May 22nd, 2016
Proverbs 8:1-4, 22-31
A nice-sized group of us from OSA went to see a soccer match yesterday. At least, that’s what they thought they were going to see. What they actually saw wasn’t really a match, but more like a hazing ritual of some kind, or like one of Mike Tyson’s early fights. It was over before it began, and really, it should have been stopped before it ended. If it were a movie, it would have gone straight to DVD. If it were an animal, it would have been put to sleep to put it out of its misery. Of course, I and a host of soccer conglomerates tried to hype the match—what a great rivalry! New York against New York! Or is it New Jersey—it always seems like northern New Jersey is Long Island’s disreputable little brother. It’s a great conflict! A war! The most important match so far of the season! The most important match of your life! Everything depends on 90 minutes and a ball!
Well, Paul today has good news for us. Boast in your sufferings! 7-0 is just a suffering but an annihilation, of course. But boast in your sufferings, Paul says, because suffering produces endurance, and endurance produces character, and character produces hope, and hope does not disappoint us. Especially if we turn our eyes from soccer and look toward baseball, where the Cubs, who have long taken this verse from Paul as a motto, look like they might finally win a World Series. This is the year! And God knows, no one has suffered more than Cubs fans.
Here I am talking about sports in church. It violates one my personal commandment in preaching, because I think sports are part of our problem, as a nation. Any University that chooses to cut professorships and repress the wages of adjuncts while building new sports complexes are guilty, in my mind, of capitulating to what I call the ESPN economy: win, win now, win at all costs, and rake in the advertising dollars. If you listen to baseball on the radio, you know what I’m talking about: tune in the fifth inning for a charming anecdote, brought to by Mr. Clean—wiping away that slightly creepy uncle story you just heard from your brain since 1952. At least, that’s the way it feels to me. And we hear a lot about suffering in order to win-who could forget Curt Schilling’s bloody sock?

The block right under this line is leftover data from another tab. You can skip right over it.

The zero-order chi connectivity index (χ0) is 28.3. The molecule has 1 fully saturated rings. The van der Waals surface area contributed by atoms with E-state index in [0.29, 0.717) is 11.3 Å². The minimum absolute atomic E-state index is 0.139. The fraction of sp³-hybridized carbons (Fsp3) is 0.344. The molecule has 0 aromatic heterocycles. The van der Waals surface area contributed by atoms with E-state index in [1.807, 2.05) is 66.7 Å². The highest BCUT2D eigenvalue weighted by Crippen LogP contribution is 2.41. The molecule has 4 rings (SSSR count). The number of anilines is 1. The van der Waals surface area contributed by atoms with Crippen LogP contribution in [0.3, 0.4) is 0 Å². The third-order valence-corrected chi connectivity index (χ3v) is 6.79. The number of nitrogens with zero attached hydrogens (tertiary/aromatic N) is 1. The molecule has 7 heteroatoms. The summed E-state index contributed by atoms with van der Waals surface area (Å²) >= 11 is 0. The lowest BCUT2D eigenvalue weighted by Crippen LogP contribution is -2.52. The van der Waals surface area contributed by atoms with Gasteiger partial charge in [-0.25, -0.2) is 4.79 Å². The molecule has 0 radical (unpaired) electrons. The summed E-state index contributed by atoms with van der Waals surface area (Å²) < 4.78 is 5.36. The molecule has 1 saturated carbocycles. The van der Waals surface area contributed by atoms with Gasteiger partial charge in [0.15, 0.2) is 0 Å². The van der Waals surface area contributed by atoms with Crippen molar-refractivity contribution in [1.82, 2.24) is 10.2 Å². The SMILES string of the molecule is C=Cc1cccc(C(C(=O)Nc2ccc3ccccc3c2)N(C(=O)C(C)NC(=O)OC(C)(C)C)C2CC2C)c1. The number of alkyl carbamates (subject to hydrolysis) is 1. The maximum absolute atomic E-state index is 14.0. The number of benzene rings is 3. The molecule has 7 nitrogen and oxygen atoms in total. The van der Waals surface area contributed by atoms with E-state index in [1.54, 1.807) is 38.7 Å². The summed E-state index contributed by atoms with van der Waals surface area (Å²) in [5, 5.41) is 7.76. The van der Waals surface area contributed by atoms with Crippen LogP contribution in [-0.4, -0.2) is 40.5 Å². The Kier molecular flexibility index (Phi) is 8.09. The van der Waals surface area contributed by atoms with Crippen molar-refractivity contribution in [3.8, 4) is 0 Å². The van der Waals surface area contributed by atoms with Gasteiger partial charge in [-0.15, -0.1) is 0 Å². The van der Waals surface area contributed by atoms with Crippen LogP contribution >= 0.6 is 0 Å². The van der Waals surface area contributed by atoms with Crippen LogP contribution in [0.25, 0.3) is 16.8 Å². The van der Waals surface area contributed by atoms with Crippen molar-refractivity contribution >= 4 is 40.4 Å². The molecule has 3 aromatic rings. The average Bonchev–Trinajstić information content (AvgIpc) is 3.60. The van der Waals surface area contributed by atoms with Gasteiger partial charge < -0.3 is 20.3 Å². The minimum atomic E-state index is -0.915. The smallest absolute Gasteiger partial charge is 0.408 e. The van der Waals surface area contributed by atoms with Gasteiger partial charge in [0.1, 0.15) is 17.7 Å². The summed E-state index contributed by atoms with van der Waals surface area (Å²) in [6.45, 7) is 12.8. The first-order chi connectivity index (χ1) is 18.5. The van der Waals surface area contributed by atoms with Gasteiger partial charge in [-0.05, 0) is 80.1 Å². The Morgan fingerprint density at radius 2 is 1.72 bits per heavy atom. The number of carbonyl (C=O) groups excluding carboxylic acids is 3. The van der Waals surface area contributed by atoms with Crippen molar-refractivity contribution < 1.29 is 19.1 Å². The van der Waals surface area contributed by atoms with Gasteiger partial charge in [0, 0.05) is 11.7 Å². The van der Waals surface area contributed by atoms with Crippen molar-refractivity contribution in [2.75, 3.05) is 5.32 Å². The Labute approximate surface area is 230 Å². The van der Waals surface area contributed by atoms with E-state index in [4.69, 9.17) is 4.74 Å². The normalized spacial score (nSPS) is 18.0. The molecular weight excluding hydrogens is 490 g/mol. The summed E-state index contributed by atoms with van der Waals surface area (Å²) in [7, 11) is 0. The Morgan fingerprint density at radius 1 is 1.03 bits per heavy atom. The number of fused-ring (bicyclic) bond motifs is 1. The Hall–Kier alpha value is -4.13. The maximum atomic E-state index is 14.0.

I think we are accustomed to using sports to think analogously of God. I know there was a pastor at the Methodist church in Georgia where Clare’s mother used to go that always talked about football in his sermons. Of course, this is Georgia, where the line between divinity and football might not exist. But I often find it grating to hear talk of sports when I come to hear someone preach about Jesus, about God. I want to get to the real stuff right away. I don’t want to hear about sports. On Trinity Sunday, you’ll sometimes hear analogies about the Trinity—it’s like this or that. I myself have done so in the past, and I hope I haven’t driven anyone away from the orthodox faith. The Trinity is notoriously tricky to explain.
When the early Christians talked about Christ, many of their hearers reacted the same way as I do to sports sermons. You can’t talk about this human as if he were a God, they say. You can’t pray to Jesus. God does not suffer. God does not fail. God cannot be crucified. God is impassible, unchangeable. Even today, according to my limited understanding of Islam, the Muslims do not believe that Jesus Christ was actually crucified, since it was a dishonor to one of God’s prophets. During the very beginning of Christianity, many Gentiles admired the Jews for their God and worshipped with them, because they were sick of the stories of their own gods, who were, with their adulteries and wars, all too human. They were drawn to the idea of the unrepresentable, all-holy God of the Bible. And then the Christ-followers came along and added Jesus to the mix, and they said, “This accords neither with the philosophical understanding of the Divine nor the God that we admire at the synagogue.”
And so the Christ-followers were left with work to do—either stop worshipping Jesus as Lord, or explain why they did it. Today we pray and call upon the name of Jesus, and worship Jesus as God, because of our forerunners in the faith, and their amazing achievement at explaining a few things: the God of the Old Testament is the also the God of the Christians; Jesus is both divine and human; we worship one God in trinity, and the Trinity in unity, neither confusing the persons nor dividing the divine being.